The first European into the area was George Fletcher Moore who discovered and named the river in 1836.
The modern history of the area began in 1916 when an Aboriginal settlement was established at Moore River. The plan was to create a farm which would provide employment for adult Aborigines and concentrate the local Aboriginal population so that education and health facilities could be provided for the children. This apparently altruistic plan was merely a front for a settlement where Aboriginal children from Perth could be sent and 'troublesome' Aborigines could be 'supervised'. It was little more than a fancy name for a prison camp.
The settlement, which had started as a centre for local Aborigines, was soon being used to settle Aborigines from all over the state. There was no consideration given to the differences which existed in language and culture. As far as the authorities were concerned Moore River was an ideal place to hide a problem which they could not solve. There was no serious attempt to provide proper facilities or proper food for the people coming to the area. Aborigines from the north of the state were forcibly marched to the settlement. Inevitably by the mid 1930s the settlement was overcrowded and conditions were appalling.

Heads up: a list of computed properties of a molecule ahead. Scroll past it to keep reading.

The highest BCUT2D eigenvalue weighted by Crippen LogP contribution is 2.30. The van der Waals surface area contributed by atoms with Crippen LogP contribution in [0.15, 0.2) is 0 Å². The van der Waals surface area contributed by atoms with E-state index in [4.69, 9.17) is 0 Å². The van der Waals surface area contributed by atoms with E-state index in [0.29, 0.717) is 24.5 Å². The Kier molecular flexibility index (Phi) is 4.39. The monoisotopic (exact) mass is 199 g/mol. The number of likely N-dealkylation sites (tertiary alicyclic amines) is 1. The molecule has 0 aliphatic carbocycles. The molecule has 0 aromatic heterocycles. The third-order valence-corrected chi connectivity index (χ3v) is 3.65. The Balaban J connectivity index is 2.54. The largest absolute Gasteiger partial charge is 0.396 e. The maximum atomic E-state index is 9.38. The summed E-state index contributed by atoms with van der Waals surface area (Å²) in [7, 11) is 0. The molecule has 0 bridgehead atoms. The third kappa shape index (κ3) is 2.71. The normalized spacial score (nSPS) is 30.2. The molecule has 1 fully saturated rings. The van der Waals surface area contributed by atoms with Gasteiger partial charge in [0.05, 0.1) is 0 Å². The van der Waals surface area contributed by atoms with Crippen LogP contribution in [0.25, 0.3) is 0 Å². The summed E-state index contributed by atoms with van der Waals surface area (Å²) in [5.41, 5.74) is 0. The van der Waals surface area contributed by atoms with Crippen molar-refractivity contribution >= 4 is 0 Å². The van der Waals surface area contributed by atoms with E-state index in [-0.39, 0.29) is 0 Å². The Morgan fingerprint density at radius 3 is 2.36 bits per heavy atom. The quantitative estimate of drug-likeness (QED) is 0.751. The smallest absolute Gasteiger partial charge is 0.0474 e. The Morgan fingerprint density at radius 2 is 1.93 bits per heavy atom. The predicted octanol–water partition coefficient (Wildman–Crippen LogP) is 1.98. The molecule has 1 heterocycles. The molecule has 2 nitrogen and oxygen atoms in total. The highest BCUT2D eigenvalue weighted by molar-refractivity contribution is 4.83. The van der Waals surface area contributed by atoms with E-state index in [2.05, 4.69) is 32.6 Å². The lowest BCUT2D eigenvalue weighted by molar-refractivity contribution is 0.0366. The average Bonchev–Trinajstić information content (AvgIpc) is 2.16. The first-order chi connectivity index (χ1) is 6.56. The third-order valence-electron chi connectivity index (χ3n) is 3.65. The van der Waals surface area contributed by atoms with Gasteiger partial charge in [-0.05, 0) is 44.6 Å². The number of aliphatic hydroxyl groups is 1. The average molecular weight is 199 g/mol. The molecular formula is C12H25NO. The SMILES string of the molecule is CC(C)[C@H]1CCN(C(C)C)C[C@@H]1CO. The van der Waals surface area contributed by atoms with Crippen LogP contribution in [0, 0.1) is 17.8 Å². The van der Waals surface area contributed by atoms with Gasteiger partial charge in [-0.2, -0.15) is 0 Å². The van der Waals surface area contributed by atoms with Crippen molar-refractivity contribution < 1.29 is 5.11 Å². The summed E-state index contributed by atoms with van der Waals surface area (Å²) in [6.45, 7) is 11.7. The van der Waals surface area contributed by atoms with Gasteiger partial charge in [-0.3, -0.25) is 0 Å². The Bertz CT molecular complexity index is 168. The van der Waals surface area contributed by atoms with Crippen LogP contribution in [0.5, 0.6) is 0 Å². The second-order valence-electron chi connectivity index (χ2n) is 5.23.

In recent years the conditions at Moore River have improved. By World War II it had become a mission school and recently it has been taken over by the Aboriginal Land Trust.
The outstanding Western Australian Aboriginal poet and playwright, Jack Davis, has left an extraordinary portrait of life at Moore River (Davis lived at Moore River during the 1920s) in his play Kullark where he dramatises the situation of an Aboriginal named Thomas Yorlah who is forcibly moved to the settlement and makes numerous attempts to escape.
Yorlah's description of the facilities available at Moore River in the 1930s 'A bag humpy for my wife, a locked-up compound for my kids, sleeping in beds riddled with bugs and fleas' sounds more like the description of a prison than a farming settlement.